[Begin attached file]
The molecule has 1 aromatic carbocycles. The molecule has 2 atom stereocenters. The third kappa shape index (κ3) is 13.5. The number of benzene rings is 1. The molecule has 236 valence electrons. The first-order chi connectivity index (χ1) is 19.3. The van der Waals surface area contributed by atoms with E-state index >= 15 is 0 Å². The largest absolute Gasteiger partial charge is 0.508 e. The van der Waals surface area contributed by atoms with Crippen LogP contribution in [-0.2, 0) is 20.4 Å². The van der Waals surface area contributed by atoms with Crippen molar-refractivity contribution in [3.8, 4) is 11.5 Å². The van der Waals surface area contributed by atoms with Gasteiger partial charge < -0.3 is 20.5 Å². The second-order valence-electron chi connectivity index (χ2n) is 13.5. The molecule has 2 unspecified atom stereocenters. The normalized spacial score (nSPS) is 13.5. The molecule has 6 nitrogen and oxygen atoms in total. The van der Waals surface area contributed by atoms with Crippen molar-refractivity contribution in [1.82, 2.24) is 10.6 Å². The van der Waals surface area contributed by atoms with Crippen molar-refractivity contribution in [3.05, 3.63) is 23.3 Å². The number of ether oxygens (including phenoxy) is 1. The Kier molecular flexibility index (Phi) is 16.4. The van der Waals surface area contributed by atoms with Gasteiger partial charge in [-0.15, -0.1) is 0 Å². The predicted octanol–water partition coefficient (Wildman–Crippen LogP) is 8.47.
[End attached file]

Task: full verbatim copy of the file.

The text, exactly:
The molecule has 1 aromatic carbocycles. The molecule has 2 atom stereocenters. The third kappa shape index (κ3) is 13.5. The number of benzene rings is 1. The molecule has 236 valence electrons. The first-order chi connectivity index (χ1) is 19.3. The van der Waals surface area contributed by atoms with E-state index >= 15 is 0 Å². The largest absolute Gasteiger partial charge is 0.508 e. The van der Waals surface area contributed by atoms with Crippen LogP contribution in [-0.2, 0) is 20.4 Å². The van der Waals surface area contributed by atoms with Crippen molar-refractivity contribution in [3.8, 4) is 11.5 Å². The van der Waals surface area contributed by atoms with Gasteiger partial charge < -0.3 is 20.5 Å². The second-order valence-electron chi connectivity index (χ2n) is 13.5. The molecule has 2 unspecified atom stereocenters. The normalized spacial score (nSPS) is 13.5. The molecule has 6 nitrogen and oxygen atoms in total. The van der Waals surface area contributed by atoms with Crippen molar-refractivity contribution in [1.82, 2.24) is 10.6 Å². The van der Waals surface area contributed by atoms with Crippen molar-refractivity contribution in [3.05, 3.63) is 23.3 Å². The number of ether oxygens (including phenoxy) is 1. The Kier molecular flexibility index (Phi) is 16.4. The van der Waals surface area contributed by atoms with Gasteiger partial charge in [-0.15, -0.1) is 0 Å². The predicted octanol–water partition coefficient (Wildman–Crippen LogP) is 8.47.